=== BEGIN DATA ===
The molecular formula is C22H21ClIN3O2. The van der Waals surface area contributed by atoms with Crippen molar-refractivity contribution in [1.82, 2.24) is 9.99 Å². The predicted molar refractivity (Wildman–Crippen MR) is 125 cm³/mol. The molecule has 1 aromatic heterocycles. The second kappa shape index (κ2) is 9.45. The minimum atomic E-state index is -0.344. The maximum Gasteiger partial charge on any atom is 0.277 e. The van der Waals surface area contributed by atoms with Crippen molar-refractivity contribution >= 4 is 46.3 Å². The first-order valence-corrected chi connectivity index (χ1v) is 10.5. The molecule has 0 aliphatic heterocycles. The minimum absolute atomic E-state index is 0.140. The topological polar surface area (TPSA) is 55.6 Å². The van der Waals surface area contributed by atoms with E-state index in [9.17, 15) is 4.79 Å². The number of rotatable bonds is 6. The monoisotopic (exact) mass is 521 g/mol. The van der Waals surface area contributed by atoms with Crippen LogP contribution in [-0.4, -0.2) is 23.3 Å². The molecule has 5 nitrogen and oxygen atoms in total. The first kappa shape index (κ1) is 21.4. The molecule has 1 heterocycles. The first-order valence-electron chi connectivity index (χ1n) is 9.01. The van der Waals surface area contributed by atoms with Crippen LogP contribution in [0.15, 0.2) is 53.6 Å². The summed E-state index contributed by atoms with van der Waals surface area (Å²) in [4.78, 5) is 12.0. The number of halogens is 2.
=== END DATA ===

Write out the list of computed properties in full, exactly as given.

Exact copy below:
The molecular formula is C22H21ClIN3O2. The van der Waals surface area contributed by atoms with Crippen molar-refractivity contribution in [1.82, 2.24) is 9.99 Å². The predicted molar refractivity (Wildman–Crippen MR) is 125 cm³/mol. The molecule has 1 aromatic heterocycles. The second kappa shape index (κ2) is 9.45. The minimum atomic E-state index is -0.344. The maximum Gasteiger partial charge on any atom is 0.277 e. The van der Waals surface area contributed by atoms with Crippen molar-refractivity contribution >= 4 is 46.3 Å². The first-order valence-corrected chi connectivity index (χ1v) is 10.5. The molecule has 0 aliphatic heterocycles. The minimum absolute atomic E-state index is 0.140. The topological polar surface area (TPSA) is 55.6 Å². The van der Waals surface area contributed by atoms with E-state index in [9.17, 15) is 4.79 Å². The number of rotatable bonds is 6. The monoisotopic (exact) mass is 521 g/mol. The van der Waals surface area contributed by atoms with Crippen LogP contribution in [-0.4, -0.2) is 23.3 Å². The molecule has 5 nitrogen and oxygen atoms in total. The first kappa shape index (κ1) is 21.4. The molecule has 1 heterocycles. The first-order valence-electron chi connectivity index (χ1n) is 9.01. The van der Waals surface area contributed by atoms with Crippen LogP contribution in [0.15, 0.2) is 53.6 Å². The summed E-state index contributed by atoms with van der Waals surface area (Å²) in [4.78, 5) is 12.0. The number of halogens is 2.